It seems less common with newer websites, but many websites I need an account on (like for paying bills, etc.) prevent me from creating a password with spaces in it. This only makes things more difficult to remember, and I am aware of no database or programming restrictions on spaces in passwords, encrypted or (heaven forbid) otherwise. Why, then, is the spacebar so commonly discriminated against when it comes to signing up for a site?
migrated from webmasters.stackexchange.com Dec 24 '11 at 18:13
There are a huge amount of stupidities when it comes to passwords in websites.
(By limiting a password to 0001 .. 9999 range, you can simply store them as a number, plaintext, in the database)
(By doing this the developer, or the manager, assumed that this will actually force the users to choose a safe password, while the rule as "Your password must contain min. 6 characters and contain at least one capital letter, lowercase letter and a digit" will magically fail to do it)
In all three cases, the developer was just insure that passwords like this will be stored correctly.
In all three cases, those ambiguities are easily solved through testing, especially unit testing. But in a huge amount of projects, there is no testing at all, and no time to test (but still plenty of time to debug later).
This means that whether the developer tries to think about the possible consequences of allowing spaces, or unicode characters, or just any character outside ASCII 48..57 ∪ 65..90 ∪ 97..122 (digits, lowercase letters, uppercase letters), the easiest way, when testing is not possible, is to just forbid them.
In my opinion, this is the sole reason to forbid spaces. Yannis Rizos gave another reason related to UX. While being a plausible reason in theory, it doesn't work at all in practice: websites made by people who actually care about UX don't fix stupid password rules. Instead, websites where whitespace is actually forbidden are in most part done by people who never heard about UX. This is especially true since forbidding any character is really annoying from UX point of view, as any password-related restriction, including the useful ones, as the minimum number of characters.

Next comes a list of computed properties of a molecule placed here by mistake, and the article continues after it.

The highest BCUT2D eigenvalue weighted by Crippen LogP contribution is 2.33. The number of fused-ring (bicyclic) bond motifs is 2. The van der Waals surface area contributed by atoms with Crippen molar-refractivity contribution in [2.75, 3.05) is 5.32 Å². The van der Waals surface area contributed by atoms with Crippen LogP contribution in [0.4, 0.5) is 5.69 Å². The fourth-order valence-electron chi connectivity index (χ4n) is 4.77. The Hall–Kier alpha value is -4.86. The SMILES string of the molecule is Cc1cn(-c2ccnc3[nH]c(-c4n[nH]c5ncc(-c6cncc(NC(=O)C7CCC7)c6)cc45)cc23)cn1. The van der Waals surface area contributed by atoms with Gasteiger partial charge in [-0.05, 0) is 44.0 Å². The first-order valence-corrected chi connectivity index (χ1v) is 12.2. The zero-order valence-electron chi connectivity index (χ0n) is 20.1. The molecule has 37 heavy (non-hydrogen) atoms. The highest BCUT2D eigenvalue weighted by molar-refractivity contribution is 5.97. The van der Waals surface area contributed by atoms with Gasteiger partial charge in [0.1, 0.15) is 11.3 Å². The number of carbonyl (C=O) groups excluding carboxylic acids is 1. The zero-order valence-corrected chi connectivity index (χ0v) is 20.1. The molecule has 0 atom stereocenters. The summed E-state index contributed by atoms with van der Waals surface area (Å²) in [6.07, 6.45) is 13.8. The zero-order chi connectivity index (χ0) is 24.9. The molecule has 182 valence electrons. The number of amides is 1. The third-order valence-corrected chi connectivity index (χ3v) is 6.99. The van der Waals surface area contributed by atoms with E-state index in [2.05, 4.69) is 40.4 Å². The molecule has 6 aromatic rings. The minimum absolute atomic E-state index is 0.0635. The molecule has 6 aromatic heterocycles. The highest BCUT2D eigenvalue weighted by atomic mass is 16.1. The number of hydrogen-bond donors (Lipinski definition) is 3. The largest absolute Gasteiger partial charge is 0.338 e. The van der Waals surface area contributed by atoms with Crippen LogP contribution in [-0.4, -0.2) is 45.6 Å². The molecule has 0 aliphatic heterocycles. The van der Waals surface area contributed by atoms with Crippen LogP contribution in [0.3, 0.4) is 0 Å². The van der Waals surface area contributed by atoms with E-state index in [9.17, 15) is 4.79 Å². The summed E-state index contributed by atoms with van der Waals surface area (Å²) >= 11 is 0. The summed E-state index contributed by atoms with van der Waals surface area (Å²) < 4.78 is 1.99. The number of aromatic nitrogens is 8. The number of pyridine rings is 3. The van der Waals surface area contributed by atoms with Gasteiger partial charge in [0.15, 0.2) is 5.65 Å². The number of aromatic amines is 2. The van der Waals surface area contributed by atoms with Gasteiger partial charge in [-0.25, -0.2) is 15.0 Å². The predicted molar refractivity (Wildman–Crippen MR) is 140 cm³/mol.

IMHO, It is outright foolish of any site/app that uses modern hashing and/or salting to store passwords to not allow for spaces in passwords. But, some legacy systems(read about this somewhere) still pass around passwords in plaintext - so not allowing spaces there may make sense. Also, some apps may "strip" all string inputs they receive. So, a password starting or ending with a space is not going to be good(of course, that was over contrived, but you can imagine what not can happen with almost anybody coming up with his own site). There is nothing "bad" in allowing spaces in passwords - as you point out, the DBs won't disallow the hashes or the plaintext versions.
Actually most of my Windows friends don't know that they can use spaces in their passwords - So, maybe, as per Tim Medora's answer, site owners don't want to take chances with lamahs(pardon that) or maybe some of them have misconceptions and/or are ignorant of the advantages spaces can provide.
The answer is History
We seem to forget that the basis of a lot this comes from a time when storage was not effectively free (on disk or in memory) when our ability to manage all these things was somewhat less than it is now and equally the ability of automated systems to attempt to crack same was also somewhat less.
There are lots of rants about passwords based on what we know now and what we can do now but the simple fact is that we're often dealing with a combination of legacy thinking and legacy systems.
Should there be restrictions in new systems now? I would hope not - far less reason now
It's done for the same reason that many sites don't allow hyphens, apostrophes, or non-ASCII letters in names, even though these are very common practices even just within the U.S. and it requires more work to disallow these characters than to simply allow them.
It's also done for the same reason many sites' word filters won't let you use words like "cocky", "retardant" or even "accumulate" (though many common racial slurs are perfectly alright).
It's because a lot of developers are apparently completely lacking in common sense, or at least have a very limited imagination when considering possible user inputs and scenarios. A small percentage of them may be working off of false information (that excluding non-alphanumeric characters is somehow a standard practice, or that the hashing algorithm or storage method can't handle spaces or special characters). Others may simply be lazy—they're worried about charset issues, so they simply restrict inputs to a minimal character space. And then there may be those who are exercising overzealous input validation/sanitation because of paranoia due to a lack of understanding of real threats.